The advanced technology of broadband internet connection enables the consumer to download a feature-length film while maintaining a high-quality picture. This causes competition between movie and home entertainment theatres. To continue to competed movie studios must cut cost to be more profitable. They also need to improve the movie going experience (Dicarlo, 2005). While the internet is responsible for the world-wide exchange of information and products, it has removed the human interaction from the transaction. When a consumer purchases a CD from a music store, there are interactions with employees that decrease the chances of property being stolen. The internet, however, gives consumers and distributors a certain level of anonymity and can create an environment for the illegal distribution or purchasing of the product.
Secure Computing Corporation, the experts in securing connections between people, applications, and networks, and Net Clarity, a leading provider of vulnerability management products and services, recently announced the deployment of a joint solution for proactive network security at Seamen’s Bank in Cape Cod, Mass. The combination of Secure Computing’s SnapGear unified threat management appliance and NetClarity’s Auditor Enterprise vulnerability management appliance enables the bank to detect, deter, defend and defeat hackers, viruses, worms, spyware and malicious insiders.
The banking industry only requires Seamen’s to audit its network once a year which they felt was not often enough as hardware and software could pick up common vulnerabilities and exposures (CVE) at any time. Seamen’s Bank felt the responsibility to their customers and took a proactive approach to securing the bank’s main office and four branches. The NetClarity and Secure Computing bundle augments the current network security strategy at Seamen’s Bank to enable real-time protection of all assets on their LAN, which is paramount to protecting information about its’ account holders (Business Wire, 2006).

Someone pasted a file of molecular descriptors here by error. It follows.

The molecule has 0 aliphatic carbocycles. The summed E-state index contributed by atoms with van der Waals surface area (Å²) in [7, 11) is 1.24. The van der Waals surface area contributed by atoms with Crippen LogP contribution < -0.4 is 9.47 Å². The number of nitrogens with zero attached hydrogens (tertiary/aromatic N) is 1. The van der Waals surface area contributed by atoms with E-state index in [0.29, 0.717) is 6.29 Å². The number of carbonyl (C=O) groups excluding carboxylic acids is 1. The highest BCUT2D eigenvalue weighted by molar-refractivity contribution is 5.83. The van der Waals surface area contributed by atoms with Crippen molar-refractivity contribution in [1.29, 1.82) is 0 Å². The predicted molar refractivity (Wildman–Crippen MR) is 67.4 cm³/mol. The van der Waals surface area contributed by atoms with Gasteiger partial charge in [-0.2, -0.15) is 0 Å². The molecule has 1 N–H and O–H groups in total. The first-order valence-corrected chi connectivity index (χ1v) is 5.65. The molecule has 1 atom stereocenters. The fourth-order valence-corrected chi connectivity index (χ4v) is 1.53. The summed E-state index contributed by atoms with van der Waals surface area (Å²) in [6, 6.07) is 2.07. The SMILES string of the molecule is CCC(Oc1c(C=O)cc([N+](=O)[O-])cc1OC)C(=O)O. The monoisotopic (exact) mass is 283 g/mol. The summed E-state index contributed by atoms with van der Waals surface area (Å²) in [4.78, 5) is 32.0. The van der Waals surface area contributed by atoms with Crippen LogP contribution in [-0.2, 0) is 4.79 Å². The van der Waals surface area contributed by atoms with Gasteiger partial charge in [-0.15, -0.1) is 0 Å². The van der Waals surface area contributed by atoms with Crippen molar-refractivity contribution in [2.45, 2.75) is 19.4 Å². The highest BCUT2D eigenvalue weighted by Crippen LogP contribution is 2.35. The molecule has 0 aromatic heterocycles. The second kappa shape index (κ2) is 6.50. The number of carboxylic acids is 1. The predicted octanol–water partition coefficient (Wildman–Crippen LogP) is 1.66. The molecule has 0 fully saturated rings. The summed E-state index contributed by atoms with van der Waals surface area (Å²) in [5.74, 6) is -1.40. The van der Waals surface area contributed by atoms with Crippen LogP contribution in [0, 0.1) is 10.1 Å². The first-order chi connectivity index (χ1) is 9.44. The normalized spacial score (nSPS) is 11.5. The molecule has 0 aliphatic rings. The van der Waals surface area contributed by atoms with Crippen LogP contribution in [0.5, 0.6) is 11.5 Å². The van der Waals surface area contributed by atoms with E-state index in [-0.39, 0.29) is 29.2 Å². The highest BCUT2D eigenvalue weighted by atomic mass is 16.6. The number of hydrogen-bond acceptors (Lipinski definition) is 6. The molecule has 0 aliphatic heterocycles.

The music industry has also been impacted by the way technology has changed the distribution of products. The popularity of iPods and the Internet has made music easily accessible to consumers. Instead of spending $14 on a CD, consumers can select their favorite songs from the artist and download the music at a lower price (usually $1 per song). This technology has increased the globalization of the music industry. The music industry also reduced the amount of stolen goods by forcing download services, such as Napster and iTunes, to pay licensing fees. A more recent development in the protection of music copy rights is the Perform Act Debate. The U.S. Senate Judiciary Committee has been listening to arguments from both sides about “legislation that would require satellite, cable and Internet broadcasters to pay royalties…and to pay at fair-market-value rates” (Butler, 2006, p.1). As Internet technology increases the accessibility of movies, legislation and licensing fees can insure the legal distribution of the product.